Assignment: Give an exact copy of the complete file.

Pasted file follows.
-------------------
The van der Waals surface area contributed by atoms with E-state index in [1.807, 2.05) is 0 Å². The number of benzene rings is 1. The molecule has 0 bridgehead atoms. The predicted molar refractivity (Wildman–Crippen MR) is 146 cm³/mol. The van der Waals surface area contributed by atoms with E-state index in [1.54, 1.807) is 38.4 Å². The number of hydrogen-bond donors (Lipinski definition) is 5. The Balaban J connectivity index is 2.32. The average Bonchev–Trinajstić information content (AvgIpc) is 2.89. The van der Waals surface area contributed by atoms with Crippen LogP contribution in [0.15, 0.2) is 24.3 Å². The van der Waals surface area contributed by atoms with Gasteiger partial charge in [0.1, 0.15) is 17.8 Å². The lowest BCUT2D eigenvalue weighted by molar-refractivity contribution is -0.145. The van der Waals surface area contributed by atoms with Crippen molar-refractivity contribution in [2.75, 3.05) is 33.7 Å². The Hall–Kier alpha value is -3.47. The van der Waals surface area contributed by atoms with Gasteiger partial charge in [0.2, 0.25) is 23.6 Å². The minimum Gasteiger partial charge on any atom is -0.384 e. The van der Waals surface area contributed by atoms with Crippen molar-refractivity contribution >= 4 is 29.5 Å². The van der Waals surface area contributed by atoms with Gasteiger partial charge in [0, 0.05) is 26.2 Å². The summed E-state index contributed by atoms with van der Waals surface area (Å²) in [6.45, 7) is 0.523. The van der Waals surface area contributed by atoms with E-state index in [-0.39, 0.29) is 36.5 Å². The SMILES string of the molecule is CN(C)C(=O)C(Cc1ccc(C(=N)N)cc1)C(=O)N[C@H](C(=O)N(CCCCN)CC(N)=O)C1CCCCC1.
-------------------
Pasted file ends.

The van der Waals surface area contributed by atoms with E-state index in [1.807, 2.05) is 0 Å². The number of benzene rings is 1. The molecule has 0 bridgehead atoms. The predicted molar refractivity (Wildman–Crippen MR) is 146 cm³/mol. The van der Waals surface area contributed by atoms with E-state index in [1.54, 1.807) is 38.4 Å². The number of hydrogen-bond donors (Lipinski definition) is 5. The Balaban J connectivity index is 2.32. The average Bonchev–Trinajstić information content (AvgIpc) is 2.89. The van der Waals surface area contributed by atoms with Crippen LogP contribution in [0.15, 0.2) is 24.3 Å². The van der Waals surface area contributed by atoms with Gasteiger partial charge in [0.1, 0.15) is 17.8 Å². The lowest BCUT2D eigenvalue weighted by molar-refractivity contribution is -0.145. The van der Waals surface area contributed by atoms with Crippen molar-refractivity contribution in [2.75, 3.05) is 33.7 Å². The Hall–Kier alpha value is -3.47. The van der Waals surface area contributed by atoms with Gasteiger partial charge in [0.2, 0.25) is 23.6 Å². The minimum Gasteiger partial charge on any atom is -0.384 e. The van der Waals surface area contributed by atoms with Crippen molar-refractivity contribution >= 4 is 29.5 Å². The van der Waals surface area contributed by atoms with Gasteiger partial charge in [0, 0.05) is 26.2 Å². The summed E-state index contributed by atoms with van der Waals surface area (Å²) in [6.45, 7) is 0.523. The van der Waals surface area contributed by atoms with E-state index in [-0.39, 0.29) is 36.5 Å². The SMILES string of the molecule is CN(C)C(=O)C(Cc1ccc(C(=N)N)cc1)C(=O)N[C@H](C(=O)N(CCCCN)CC(N)=O)C1CCCCC1.